Pope John Paul II taught us that solidarity is “a firm and persevering determination to commit oneself to the common good.”+ Despite flashy sound bytes and claims that nearly every deal can be a “win win,” the stark inequities that we observe on mission and the economic and social constraints that limit access to health can fuel hopelessness. Healers, however, cannot despair. At the time of surgery, they put away all kinds of concerns that are part of a not-perfect medical world. Administrative burdens must take the backseat to the patient entrusted to their care.
But the problems are real. In the context of transferring technology to what are often called “third world” countries, we can become burdened by the frustration of “planned obsolescence” of some equipment, when the emergence of new technology means that replacement pieces for older models are no longer available. We are aghast at market schemes or legal frameworks that limit supply even when the demand from patients is great.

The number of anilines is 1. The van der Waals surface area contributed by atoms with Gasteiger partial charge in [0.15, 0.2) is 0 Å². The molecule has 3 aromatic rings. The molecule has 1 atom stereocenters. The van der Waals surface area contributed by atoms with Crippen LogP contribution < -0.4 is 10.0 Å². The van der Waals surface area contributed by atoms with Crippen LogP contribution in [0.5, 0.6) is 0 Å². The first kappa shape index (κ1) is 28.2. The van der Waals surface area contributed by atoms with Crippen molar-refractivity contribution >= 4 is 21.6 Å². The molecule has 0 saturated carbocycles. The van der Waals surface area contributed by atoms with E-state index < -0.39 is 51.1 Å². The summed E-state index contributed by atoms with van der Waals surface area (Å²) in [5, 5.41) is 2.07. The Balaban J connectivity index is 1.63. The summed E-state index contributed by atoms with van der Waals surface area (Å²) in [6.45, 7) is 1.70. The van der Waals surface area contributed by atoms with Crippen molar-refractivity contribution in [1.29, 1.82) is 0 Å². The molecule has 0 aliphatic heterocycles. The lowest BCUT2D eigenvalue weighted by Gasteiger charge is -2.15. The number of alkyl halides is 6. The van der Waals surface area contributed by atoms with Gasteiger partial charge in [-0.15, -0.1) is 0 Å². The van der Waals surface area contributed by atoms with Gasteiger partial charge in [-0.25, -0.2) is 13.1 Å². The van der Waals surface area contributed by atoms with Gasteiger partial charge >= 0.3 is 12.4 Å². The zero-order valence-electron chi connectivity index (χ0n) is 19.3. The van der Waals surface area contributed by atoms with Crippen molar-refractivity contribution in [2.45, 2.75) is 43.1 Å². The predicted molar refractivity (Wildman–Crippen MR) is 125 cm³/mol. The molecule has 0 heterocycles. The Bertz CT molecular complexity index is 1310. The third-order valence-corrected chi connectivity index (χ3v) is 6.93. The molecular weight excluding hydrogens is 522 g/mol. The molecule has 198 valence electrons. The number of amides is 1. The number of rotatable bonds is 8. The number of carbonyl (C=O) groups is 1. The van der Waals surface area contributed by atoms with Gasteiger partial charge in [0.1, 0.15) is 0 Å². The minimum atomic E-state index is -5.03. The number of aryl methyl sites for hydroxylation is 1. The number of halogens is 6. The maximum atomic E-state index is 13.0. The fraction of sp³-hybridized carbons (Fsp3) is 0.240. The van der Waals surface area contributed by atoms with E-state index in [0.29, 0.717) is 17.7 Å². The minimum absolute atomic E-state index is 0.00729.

Francis warns us: Let us ward off destructive cynicism! May we reach out to our brothers and sisters and support them so they can feel the warmth of our presence, our friendship, and our fraternity! May their cry become our own, and together may we break down the barriers of indifference. The corporal and spiritual works of mercy, he says, “will be a way to reawaken our conscience, too often grown dull in the face of poverty.”
Casting Open the Doors of the Heart: Lessons Learned in a Jubilee Year of Mercy is a five-part blog series written by Mary McCann Sanchez, Senior Director of Programs. Mary joined the Solidarity Bridge staff in September 2015, and has been on six trips to Bolivia during her first year.
All citations of the words of Pope Francis are from the Bull of Indiction of the Extraordinary Year of Mercy.
+ Pope John Paul II - Sollicitudo rei socialis